L.A. Phase 3 marijuanaIn case you missed it, at the end of last month, the City of L.A. finally decided on what to do with Phase 3 cannabis licensing regarding retail and retail delivery (see here and here for the City’s newest ordinances). In addition, City Council instructed the Department of Cannabis Regulation (“DCR”) to begin the pre-vetting

cannabis mergers and acquisitions marijuanaIt’s no secret that multiple state-by-state operators are building their cannabis empires through aggressive mergers and acquisitions (“M&A”). Last year, our cannabis business attorneys closed more than $100 million in cannabis company acquisitions, and that shows no signs of stopping in 2019. Cannabis M&A is not your run-of-the-mill business dealing though, and working from boilerplate,

los angeles cannabis licensing tier IIIThis past weekend was the hallowed 4/20 holiday for those who celebrate and participate. Prior to 4/20, the City of L.A. made some progressive moves towards bolstering consumer protection in the City concerting illegal cannabis (see this pretty great interactive map for your legal cannabis providers in City borders) and rounding out (legally speaking) the

mexico marijuana cannabis

We are committed to keeping our knowledge of international cannabis news current, and as legalized cannabis has become an international reality, our lawyers in Spain and in China are naturally seeing more of this work. Zozayacorrea Sahagún Arizaga, a leading law firm based in Guadalajara, Mexico, gave Harris Bricken the express permission to provide our own English summary along with the original Spanish article.

Mexico’s New Cannabis Laws

Cannabis legalization and regulation in Mexico is imminent.

Late last year, the current Secretary of Government, Olga Sánchez Cordero, presented a legislative proposal to issue the General Law for the Regulation and Control of Cannabis (“The Cannabis Bill”).

The Cannabis Bill would regulate the growing, cultivating, harvesting, producing, transforming, labeling, packaging, advertising, transporting, distributing, selling, marketing, carrying and consuming of cannabis products and its derivatives for personal, scientific and commercial purposes.

In other words, it would regulate pretty much everything.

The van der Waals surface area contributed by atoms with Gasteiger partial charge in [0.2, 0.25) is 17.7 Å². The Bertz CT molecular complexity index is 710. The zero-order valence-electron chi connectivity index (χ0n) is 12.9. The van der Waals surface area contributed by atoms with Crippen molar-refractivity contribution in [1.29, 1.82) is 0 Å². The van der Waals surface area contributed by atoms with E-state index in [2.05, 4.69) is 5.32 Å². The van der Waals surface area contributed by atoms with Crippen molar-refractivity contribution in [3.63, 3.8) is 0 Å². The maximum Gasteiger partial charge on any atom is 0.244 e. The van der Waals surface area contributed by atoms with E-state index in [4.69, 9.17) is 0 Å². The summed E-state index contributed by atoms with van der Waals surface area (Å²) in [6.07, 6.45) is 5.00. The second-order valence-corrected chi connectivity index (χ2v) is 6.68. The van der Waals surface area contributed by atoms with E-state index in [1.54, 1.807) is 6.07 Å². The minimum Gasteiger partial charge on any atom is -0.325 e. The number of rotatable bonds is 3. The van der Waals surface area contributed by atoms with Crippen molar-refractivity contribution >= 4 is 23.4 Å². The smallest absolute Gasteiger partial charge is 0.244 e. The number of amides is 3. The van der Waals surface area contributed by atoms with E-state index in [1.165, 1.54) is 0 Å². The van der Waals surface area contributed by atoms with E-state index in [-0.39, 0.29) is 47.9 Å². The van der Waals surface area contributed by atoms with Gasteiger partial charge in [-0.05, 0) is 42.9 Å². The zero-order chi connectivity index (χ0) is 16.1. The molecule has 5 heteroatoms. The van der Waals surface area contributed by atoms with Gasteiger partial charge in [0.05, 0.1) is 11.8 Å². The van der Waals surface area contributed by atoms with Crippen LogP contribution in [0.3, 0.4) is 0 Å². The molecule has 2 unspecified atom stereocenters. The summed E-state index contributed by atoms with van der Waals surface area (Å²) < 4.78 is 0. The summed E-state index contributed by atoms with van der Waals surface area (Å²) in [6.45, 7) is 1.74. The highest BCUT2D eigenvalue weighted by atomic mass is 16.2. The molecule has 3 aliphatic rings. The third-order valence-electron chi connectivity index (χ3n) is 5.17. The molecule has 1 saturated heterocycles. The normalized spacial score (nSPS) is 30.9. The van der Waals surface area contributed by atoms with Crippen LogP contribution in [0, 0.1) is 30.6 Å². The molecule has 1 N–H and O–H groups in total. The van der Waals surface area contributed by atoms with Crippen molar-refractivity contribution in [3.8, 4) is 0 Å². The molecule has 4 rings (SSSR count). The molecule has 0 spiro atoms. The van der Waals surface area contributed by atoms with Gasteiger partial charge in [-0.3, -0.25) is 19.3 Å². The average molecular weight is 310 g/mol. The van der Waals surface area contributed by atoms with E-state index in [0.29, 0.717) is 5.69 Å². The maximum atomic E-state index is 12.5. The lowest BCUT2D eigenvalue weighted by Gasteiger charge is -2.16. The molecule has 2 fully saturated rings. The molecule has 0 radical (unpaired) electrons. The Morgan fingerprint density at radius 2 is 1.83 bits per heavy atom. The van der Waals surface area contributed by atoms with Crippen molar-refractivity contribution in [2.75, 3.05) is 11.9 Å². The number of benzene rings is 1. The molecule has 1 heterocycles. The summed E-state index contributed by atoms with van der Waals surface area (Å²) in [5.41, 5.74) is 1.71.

The Cannabis Bill also proposes creating the Mexican Institute for Regulation and Control of Cannabis (“IMRCC”) to regulate, monitor, sanction, and concentrate registration of cannabis producers and to establish guidelines for cannabis consumption in public spaces. The IMRCC would have the power to issue cannabis licenses and renewable permits for between 5 and 10 years.

In addition to legalizing cannabis production for personal use via production cooperatives, the Cannabis Bill would also set up the following four commercial cannabis categories:

  1. Therapeutic or Herbal Use: Licensed businesses will be allowed to plant, cultivate, harvest, prepare, produce, process, transport, distribute and sell cannabis and its derivatives for therapeutic purposes. This would not require medical authorization or supervision.
  2. Pharmaceutical Use: This commercial cannabis category would allow sowing, cultivating, harvesting, preparing, producing, processing, transporting, distributing and selling cannabis and its derivatives for pharmaceutical purposes. Sale of cannabis and cannabis-derivative products under this category would require a medical prescription with purchase through a licensed pharmacy in compliance with Mexico’s General Health Law.
  3. Adult Use: Businesses licensed under this category would be able to sow, cultivate, harvest, prepare, produce, process, transport, distribute and sell cannabis to adults. Public consumption of cannabis by adults would be regulated the same as tobacco. The sale of cannabis and its derivatives under this category must be made in authorized establishments, which may only market cannabis, derived products and related items. Cannabis sold under this category will be regulated in its amount of tetrahydrocannabinol (“THC”) levels and will require have strict warning and labeling requirements.
  4. Industrial Use: Cannabis businesses licensed under this category will be permitted to sow, cultivate, harvest, prepare, manufacture, produce, distribute and sell cannabis for industrial purposes.

Businesses applying for licenses under all four of the above categories would need to comply with several legal requirements, including reinforcing the legal age of possession and consumption at 18, and not having been convicted of a “high social impact” crime, money laundering or for organized crime.
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